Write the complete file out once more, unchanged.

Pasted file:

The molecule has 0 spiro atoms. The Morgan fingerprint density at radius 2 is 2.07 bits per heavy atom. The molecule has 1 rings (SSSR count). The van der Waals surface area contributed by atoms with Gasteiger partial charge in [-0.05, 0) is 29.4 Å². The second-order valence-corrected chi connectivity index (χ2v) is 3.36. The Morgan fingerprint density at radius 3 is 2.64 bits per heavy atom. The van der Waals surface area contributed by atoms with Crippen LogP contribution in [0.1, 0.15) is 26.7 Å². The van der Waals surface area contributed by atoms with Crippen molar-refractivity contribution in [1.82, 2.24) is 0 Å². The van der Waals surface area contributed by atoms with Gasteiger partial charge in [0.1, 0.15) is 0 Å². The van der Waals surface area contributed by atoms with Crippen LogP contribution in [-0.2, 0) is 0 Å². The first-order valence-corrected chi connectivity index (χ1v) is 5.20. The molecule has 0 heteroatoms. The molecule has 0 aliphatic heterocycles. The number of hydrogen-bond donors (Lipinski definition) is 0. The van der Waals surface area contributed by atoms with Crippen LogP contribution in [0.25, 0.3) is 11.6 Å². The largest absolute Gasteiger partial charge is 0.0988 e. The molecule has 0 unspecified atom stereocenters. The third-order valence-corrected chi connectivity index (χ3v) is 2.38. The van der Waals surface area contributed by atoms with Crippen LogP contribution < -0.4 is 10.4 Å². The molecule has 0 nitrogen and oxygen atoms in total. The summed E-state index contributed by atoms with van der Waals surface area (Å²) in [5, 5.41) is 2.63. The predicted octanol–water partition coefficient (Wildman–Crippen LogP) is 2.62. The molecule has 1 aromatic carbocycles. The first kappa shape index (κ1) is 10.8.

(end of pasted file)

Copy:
The molecule has 0 spiro atoms. The Morgan fingerprint density at radius 2 is 2.07 bits per heavy atom. The molecule has 1 rings (SSSR count). The van der Waals surface area contributed by atoms with Gasteiger partial charge in [-0.05, 0) is 29.4 Å². The second-order valence-corrected chi connectivity index (χ2v) is 3.36. The Morgan fingerprint density at radius 3 is 2.64 bits per heavy atom. The van der Waals surface area contributed by atoms with Crippen LogP contribution in [0.1, 0.15) is 26.7 Å². The van der Waals surface area contributed by atoms with Crippen molar-refractivity contribution in [1.82, 2.24) is 0 Å². The van der Waals surface area contributed by atoms with Gasteiger partial charge in [0.1, 0.15) is 0 Å². The van der Waals surface area contributed by atoms with Crippen LogP contribution in [-0.2, 0) is 0 Å². The first-order valence-corrected chi connectivity index (χ1v) is 5.20. The molecule has 0 heteroatoms. The molecule has 0 aliphatic heterocycles. The number of hydrogen-bond donors (Lipinski definition) is 0. The van der Waals surface area contributed by atoms with Crippen LogP contribution in [0.25, 0.3) is 11.6 Å². The largest absolute Gasteiger partial charge is 0.0988 e. The molecule has 0 unspecified atom stereocenters. The third-order valence-corrected chi connectivity index (χ3v) is 2.38. The van der Waals surface area contributed by atoms with Crippen LogP contribution < -0.4 is 10.4 Å². The molecule has 0 nitrogen and oxygen atoms in total. The summed E-state index contributed by atoms with van der Waals surface area (Å²) in [5, 5.41) is 2.63. The predicted octanol–water partition coefficient (Wildman–Crippen LogP) is 2.62. The molecule has 1 aromatic carbocycles. The first kappa shape index (κ1) is 10.8.